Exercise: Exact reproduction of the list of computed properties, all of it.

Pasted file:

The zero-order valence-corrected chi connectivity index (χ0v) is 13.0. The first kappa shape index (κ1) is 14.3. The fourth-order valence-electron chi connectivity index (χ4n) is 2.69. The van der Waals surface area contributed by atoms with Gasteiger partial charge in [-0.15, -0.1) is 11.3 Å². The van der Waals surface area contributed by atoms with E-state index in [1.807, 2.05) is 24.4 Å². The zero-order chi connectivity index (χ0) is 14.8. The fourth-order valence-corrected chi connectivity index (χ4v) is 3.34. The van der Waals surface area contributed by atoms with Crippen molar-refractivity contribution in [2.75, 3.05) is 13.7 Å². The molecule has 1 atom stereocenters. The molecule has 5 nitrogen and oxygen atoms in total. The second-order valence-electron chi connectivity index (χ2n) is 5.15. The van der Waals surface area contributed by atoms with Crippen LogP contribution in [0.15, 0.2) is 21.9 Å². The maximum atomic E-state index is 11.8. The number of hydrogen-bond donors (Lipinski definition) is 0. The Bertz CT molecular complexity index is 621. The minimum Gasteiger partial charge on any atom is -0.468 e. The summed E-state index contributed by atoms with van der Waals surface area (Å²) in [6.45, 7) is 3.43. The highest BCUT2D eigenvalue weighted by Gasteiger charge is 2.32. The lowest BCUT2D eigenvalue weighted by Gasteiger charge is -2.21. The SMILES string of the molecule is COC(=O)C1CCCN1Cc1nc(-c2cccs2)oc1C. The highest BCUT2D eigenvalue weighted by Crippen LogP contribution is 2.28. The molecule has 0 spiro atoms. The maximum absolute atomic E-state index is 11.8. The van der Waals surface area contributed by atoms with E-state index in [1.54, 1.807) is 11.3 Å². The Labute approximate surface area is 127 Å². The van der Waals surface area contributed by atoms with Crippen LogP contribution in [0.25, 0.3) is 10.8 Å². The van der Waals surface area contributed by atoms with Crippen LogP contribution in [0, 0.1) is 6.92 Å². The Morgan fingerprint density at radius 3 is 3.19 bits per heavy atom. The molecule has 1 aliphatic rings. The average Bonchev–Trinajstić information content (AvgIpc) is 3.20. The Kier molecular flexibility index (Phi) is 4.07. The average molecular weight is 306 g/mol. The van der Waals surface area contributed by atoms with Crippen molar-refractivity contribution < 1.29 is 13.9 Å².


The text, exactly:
The zero-order valence-corrected chi connectivity index (χ0v) is 13.0. The first kappa shape index (κ1) is 14.3. The fourth-order valence-electron chi connectivity index (χ4n) is 2.69. The van der Waals surface area contributed by atoms with Gasteiger partial charge in [-0.15, -0.1) is 11.3 Å². The van der Waals surface area contributed by atoms with E-state index in [1.807, 2.05) is 24.4 Å². The zero-order chi connectivity index (χ0) is 14.8. The fourth-order valence-corrected chi connectivity index (χ4v) is 3.34. The van der Waals surface area contributed by atoms with Crippen molar-refractivity contribution in [2.75, 3.05) is 13.7 Å². The molecule has 1 atom stereocenters. The molecule has 5 nitrogen and oxygen atoms in total. The second-order valence-electron chi connectivity index (χ2n) is 5.15. The van der Waals surface area contributed by atoms with Crippen LogP contribution in [0.15, 0.2) is 21.9 Å². The maximum atomic E-state index is 11.8. The number of hydrogen-bond donors (Lipinski definition) is 0. The Bertz CT molecular complexity index is 621. The minimum Gasteiger partial charge on any atom is -0.468 e. The summed E-state index contributed by atoms with van der Waals surface area (Å²) in [6.45, 7) is 3.43. The highest BCUT2D eigenvalue weighted by Gasteiger charge is 2.32. The lowest BCUT2D eigenvalue weighted by Gasteiger charge is -2.21. The SMILES string of the molecule is COC(=O)C1CCCN1Cc1nc(-c2cccs2)oc1C. The highest BCUT2D eigenvalue weighted by Crippen LogP contribution is 2.28. The molecule has 0 spiro atoms. The maximum absolute atomic E-state index is 11.8. The van der Waals surface area contributed by atoms with E-state index in [1.54, 1.807) is 11.3 Å². The Labute approximate surface area is 127 Å². The van der Waals surface area contributed by atoms with Crippen LogP contribution in [0.25, 0.3) is 10.8 Å². The van der Waals surface area contributed by atoms with Crippen LogP contribution in [0, 0.1) is 6.92 Å². The Morgan fingerprint density at radius 3 is 3.19 bits per heavy atom. The molecule has 1 aliphatic rings. The average Bonchev–Trinajstić information content (AvgIpc) is 3.20. The Kier molecular flexibility index (Phi) is 4.07. The average molecular weight is 306 g/mol. The van der Waals surface area contributed by atoms with Crippen molar-refractivity contribution < 1.29 is 13.9 Å².